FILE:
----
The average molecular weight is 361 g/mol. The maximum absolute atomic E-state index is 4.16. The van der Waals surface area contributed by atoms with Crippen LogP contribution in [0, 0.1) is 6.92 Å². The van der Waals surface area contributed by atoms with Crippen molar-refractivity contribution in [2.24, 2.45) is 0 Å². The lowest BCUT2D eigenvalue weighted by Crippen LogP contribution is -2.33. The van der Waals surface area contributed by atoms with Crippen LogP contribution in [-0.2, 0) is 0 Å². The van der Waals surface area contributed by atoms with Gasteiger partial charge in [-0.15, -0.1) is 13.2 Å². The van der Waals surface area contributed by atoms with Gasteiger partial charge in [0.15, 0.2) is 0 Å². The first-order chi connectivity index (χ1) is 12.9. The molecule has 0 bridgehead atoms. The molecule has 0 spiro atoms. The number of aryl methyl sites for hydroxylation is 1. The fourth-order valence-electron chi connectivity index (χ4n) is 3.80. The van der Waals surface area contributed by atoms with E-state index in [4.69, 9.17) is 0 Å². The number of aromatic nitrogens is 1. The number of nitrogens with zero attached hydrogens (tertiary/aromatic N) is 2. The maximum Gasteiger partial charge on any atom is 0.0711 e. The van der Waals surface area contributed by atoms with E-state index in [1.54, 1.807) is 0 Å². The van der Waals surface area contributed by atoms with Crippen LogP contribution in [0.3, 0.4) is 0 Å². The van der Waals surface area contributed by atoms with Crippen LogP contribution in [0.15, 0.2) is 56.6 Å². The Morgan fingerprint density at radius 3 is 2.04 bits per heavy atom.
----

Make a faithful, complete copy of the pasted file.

The average molecular weight is 361 g/mol. The maximum absolute atomic E-state index is 4.16. The van der Waals surface area contributed by atoms with Crippen LogP contribution in [0, 0.1) is 6.92 Å². The van der Waals surface area contributed by atoms with Crippen molar-refractivity contribution in [2.24, 2.45) is 0 Å². The lowest BCUT2D eigenvalue weighted by Crippen LogP contribution is -2.33. The van der Waals surface area contributed by atoms with Crippen LogP contribution in [-0.2, 0) is 0 Å². The van der Waals surface area contributed by atoms with Gasteiger partial charge in [-0.15, -0.1) is 13.2 Å². The van der Waals surface area contributed by atoms with Gasteiger partial charge in [0.15, 0.2) is 0 Å². The first-order chi connectivity index (χ1) is 12.9. The molecule has 0 bridgehead atoms. The molecule has 0 spiro atoms. The number of aryl methyl sites for hydroxylation is 1. The fourth-order valence-electron chi connectivity index (χ4n) is 3.80. The van der Waals surface area contributed by atoms with E-state index in [4.69, 9.17) is 0 Å². The number of aromatic nitrogens is 1. The number of nitrogens with zero attached hydrogens (tertiary/aromatic N) is 2. The maximum Gasteiger partial charge on any atom is 0.0711 e. The van der Waals surface area contributed by atoms with E-state index in [1.54, 1.807) is 0 Å². The van der Waals surface area contributed by atoms with Crippen LogP contribution in [0.3, 0.4) is 0 Å². The van der Waals surface area contributed by atoms with Crippen LogP contribution in [0.15, 0.2) is 56.6 Å². The Morgan fingerprint density at radius 3 is 2.04 bits per heavy atom.